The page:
Grand Teton National Park in Wyoming

Take a Free Ride on Menor’s Ferry and Experience Old West History

Thursday, August 20 2009 14:35   Grand Teton
A bit of Old West history has returned to Wyoming, and thanks to the National Park Service, visitors to Grand Teton National Park during summer months are enjoying free rides across the wild Snake River on the replica ferry.

Known as Menor's Ferry, the pontoon craft played a vital role in providing safe transport for passengers over the swift-flowing Snake River during the late 1800s and early 1900s.

Runing seasonally, from mid-July through mid-September, park ranger naturalists offer free ferry rides daily between Bill Menor's general store and Dornan's on the east bank, a pasta and pizza shop on the east side of the Snake River. The ferry serves as a central feature of the Menor/Noble historic district and is located just north of the Craig Thomas Discovery and Visitor Center.

"History is meant to be experienced and the operation of Menor's Ferry, one of the important historical points in Jackson Hole, is a way to allow people to do just that," said Candy Moulton, author of Legacy of the Tetons, her account of homesteading in Jackson Hole, and about the pioneers who developed Mormon Row, now protected inside the park.

"I have always loved the story of the Menor brothers, how they argued and fought with each other, but managed one of the businesses that became a Jackson Hole icon," she added.

Prior to the ferry's existence, the Snake River was essentially impassable from Wilson to Moran, except during low water periods in the fall and winter months.

As a man of vision, Bill Menor saw the need for a more convenient access across the Snake River and built and operated his ferry from 1894 until 1918, when he sold it to Maud Noble.

Maud operated the ferry until 1927, when its use became obsolete after a steel truss bridge was constructed across the river, allowing for vehicles and foot traffic to cross without the assistance of a boat.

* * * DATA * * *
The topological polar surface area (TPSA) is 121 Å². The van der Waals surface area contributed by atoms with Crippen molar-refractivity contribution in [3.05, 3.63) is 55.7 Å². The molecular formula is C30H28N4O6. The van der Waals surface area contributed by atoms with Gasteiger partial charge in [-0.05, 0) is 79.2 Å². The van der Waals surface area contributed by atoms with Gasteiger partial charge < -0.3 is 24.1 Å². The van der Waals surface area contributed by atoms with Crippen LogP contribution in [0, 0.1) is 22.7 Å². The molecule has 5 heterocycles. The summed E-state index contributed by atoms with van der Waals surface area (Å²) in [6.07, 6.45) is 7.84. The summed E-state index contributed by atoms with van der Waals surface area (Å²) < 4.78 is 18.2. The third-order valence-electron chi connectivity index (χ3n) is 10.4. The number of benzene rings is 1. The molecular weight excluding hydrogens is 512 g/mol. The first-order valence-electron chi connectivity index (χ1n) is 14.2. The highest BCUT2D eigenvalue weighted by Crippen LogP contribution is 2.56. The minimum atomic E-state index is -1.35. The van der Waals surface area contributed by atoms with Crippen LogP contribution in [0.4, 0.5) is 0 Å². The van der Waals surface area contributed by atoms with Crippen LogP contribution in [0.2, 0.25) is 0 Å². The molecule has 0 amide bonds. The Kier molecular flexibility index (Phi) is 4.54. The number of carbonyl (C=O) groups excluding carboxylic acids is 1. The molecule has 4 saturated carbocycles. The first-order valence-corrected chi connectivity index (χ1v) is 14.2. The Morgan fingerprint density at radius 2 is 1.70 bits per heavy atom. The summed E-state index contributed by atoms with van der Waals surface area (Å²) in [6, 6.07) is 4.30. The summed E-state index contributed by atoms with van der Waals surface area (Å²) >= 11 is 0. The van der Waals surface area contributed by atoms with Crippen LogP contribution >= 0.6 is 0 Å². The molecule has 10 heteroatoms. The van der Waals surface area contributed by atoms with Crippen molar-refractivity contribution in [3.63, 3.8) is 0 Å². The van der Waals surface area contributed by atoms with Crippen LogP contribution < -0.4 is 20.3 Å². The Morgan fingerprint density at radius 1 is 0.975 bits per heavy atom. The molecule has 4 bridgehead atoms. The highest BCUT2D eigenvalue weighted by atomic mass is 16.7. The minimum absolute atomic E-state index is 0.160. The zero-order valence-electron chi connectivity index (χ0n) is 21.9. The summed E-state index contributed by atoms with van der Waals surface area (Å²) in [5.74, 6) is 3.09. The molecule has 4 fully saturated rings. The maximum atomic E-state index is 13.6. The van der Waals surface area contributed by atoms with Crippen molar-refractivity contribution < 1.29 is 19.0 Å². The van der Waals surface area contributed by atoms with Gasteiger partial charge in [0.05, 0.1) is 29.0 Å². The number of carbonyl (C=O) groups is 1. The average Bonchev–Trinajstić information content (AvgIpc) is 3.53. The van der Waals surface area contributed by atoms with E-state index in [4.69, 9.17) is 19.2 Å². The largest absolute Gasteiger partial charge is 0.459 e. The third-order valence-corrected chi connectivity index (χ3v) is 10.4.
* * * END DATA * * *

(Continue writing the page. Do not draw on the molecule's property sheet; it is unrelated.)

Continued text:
Today's Menor's Ferry is a refurbished replica that consists of a platform deck which is set upon two pontoons for flotation. The ferry is tethered to a cable system that spans the river and operates by directing the pontoons toward the opposite riverbank, allowing the power of the current to push the craft across the river channel.

The system uses river power rather than motor power to push the ferry across the water. This type of river travel existed in ancient times and was widely used throughout the United States.

"People love the ride," Ranger Mike Nicklas told OldWestNewWest.Com. "It's not motor powered, so it's quiet. When we want to go, we angle the pontoons and let the river carry it."

While the ferry has been running since 2005, the deck was refurbished in 2009 by the Western Center for Historic Preservation. When the ferry isn't operating during the off season, rangers haul it out of river and store it for eight or nine months of the year.

The ferry is on west side of the Snake River-recently designated a wild and scenic river-just north of Craig Thomas Visitor Center. Visitors go through the Moose entrance center to find it.

"The Park Service has supported preservation of historic structures on Mormon Row, and now adds to the legacy with the re-establishment of Menor's Ferry," Moulton said. "Kudos to the park managers for recognizing that people do want to understand the human history of the region as well as experience the natural resource opportunities."

For more information on Grand Teton National Park, visit the Web site at or to purchase Moulton's Legacy of the Tetons book, go to at the University of New Mexico Press' Web site.